C . A . BOULTER
Because the infilling accretionary lapilli are sensitive to compaction, they provide an alternative means of quantifying the strain. The lapilli in the dykes were m e a s u r e d for axial ratio and orientation, and plotted in such a way that these p a r a m e t e r s were linked for each object. T h e r e are several strain analysis m e t h o d s available for handling these data but the a p p r o a c h of Elliott (1970) is preferred because the nature of fabrics is m o r e clearly displayed (e.g. imbricate, planar, unimodal, bimodal, r a n d o m , etc.; see Boulter 1976). W h e n plotted in this fashion each object is represented by a point on a polar graph; its distance from the origin is proportional to half the natural logarithm of the axial ratio and the angular distance on the graph is twice the angle the ellipse long axis m a k e s with a reference line (Fig. 3). For the examples described, bedding was used as the reference. The shape/orientation data for the accretionary lapilli within the dykes are presented in Fig. 3 and show a near symmetrical distribution of lapilli around bedding particularly for Fig. 3(b). In this latter case the o b s e r v e d pattern can be produced from an initially r a n d o m fabric by a stra;n which has its X Y plane (principal axes X / > Y / > Z ) nearly coincident with bedding; i.e. of a compactional type. The strain ratio required for the transformation is 1.63 to 1. T h e majority of the precompaction ratios would have been less than 1.2 to 1 with near r a n d o m orientation; elsewhere in the district this is the type of fabric generally seen in beddingparallel sections (Boulter 1983). The overall strain type is compaction with X = Y > Z and for Fig. 3(b) a shortening of 39% normal to bedding is indicated. The example shown in Fig. 3(a) is s o m e w h a t m o r e complicated than in Fig. 3(b) because the bisector of the population is 5 ° (true) from the bedding. H o w e v e r , there is a m a r k e d concentration of high axial ratios coincident with the bedding suggesting that compaction took place normal to the bedding and that the initial fabric was not quite r a n d o m perhaps because some accretionary lapilli were aligned during infill of the dyke. As most axial ratios were probably less than 1.2 to 1 during filling, the p r e f e r r e d orientation would not have been high. The compaction strain ratio obtained from Fig. 3(a) is 1.66 to 1 which is r e m a r k a b l y close to that d e t e r m i n e d from Fig. 3(b). The p e t r o g r a p h y of the accretionary lapilli units has been described in some detail by Trendall (1965). In the context of the present discussion the main feature to note is that the matrix to the accretionary lapilli in the dykes is richer in carbonate than the host tufts (Figs. 1 and 2). The greater abundance of carbonate in the dykes relative to the host tuff means that the latter has undergone more compaction than the dykes which were more viscous than their hosts. In some intercalated tufts at the same locality, sufficient carbonate was introduced very early during diagenesis to virtually prevent compaction of the accretionary lapilli (Trendall 1965). Unfortunately it is not known in the case of the dykes whether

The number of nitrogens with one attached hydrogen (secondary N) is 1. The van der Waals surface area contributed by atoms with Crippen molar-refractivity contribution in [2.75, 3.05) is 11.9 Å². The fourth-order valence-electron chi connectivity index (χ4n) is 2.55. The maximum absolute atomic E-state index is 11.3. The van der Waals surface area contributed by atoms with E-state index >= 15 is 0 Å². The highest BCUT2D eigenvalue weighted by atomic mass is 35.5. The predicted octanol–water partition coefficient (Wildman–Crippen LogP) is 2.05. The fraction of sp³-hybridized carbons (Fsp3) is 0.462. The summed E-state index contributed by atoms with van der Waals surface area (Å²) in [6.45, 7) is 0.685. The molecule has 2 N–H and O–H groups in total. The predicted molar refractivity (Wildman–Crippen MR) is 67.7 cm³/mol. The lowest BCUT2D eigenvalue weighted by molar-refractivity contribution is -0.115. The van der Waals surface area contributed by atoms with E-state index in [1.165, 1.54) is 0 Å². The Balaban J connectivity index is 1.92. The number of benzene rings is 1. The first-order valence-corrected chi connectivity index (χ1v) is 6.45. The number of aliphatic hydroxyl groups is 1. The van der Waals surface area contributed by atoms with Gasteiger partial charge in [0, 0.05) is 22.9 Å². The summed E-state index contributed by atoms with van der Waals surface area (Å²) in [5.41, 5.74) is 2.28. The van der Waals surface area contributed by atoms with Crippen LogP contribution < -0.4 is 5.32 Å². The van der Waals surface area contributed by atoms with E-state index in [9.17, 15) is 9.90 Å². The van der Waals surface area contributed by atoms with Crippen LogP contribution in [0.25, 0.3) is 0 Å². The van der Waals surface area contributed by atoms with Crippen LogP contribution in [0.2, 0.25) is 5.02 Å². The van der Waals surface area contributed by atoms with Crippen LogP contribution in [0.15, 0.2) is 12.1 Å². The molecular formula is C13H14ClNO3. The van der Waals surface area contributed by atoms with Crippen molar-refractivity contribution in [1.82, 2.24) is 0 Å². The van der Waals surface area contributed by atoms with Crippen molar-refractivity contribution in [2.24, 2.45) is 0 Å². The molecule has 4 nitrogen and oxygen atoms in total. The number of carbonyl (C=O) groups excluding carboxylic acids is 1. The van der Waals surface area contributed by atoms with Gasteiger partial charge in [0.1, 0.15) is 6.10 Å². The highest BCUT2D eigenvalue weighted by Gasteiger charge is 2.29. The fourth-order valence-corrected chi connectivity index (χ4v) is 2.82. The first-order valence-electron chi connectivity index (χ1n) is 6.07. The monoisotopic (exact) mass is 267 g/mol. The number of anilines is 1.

• "?i :.. •
Scale 2'0 2'5 3"0 I I I ratio
-45" Fig. 3. Elliott polar graphs for accretionary lapilli within the dykes showing combined orientation and shape data for sections perpendicular to bedding. (a) is for the dyke in Fig. I; (b) is for the dyke in Fig. 2. The compaction (X: Z or Y: Z) strain ratios plot close to the centres of the populations; see text for details. carbonation was largely early or was more progressive. T h e latter would m e a n a gradually increasing viscosity contrast b e t w e e n host and dyke.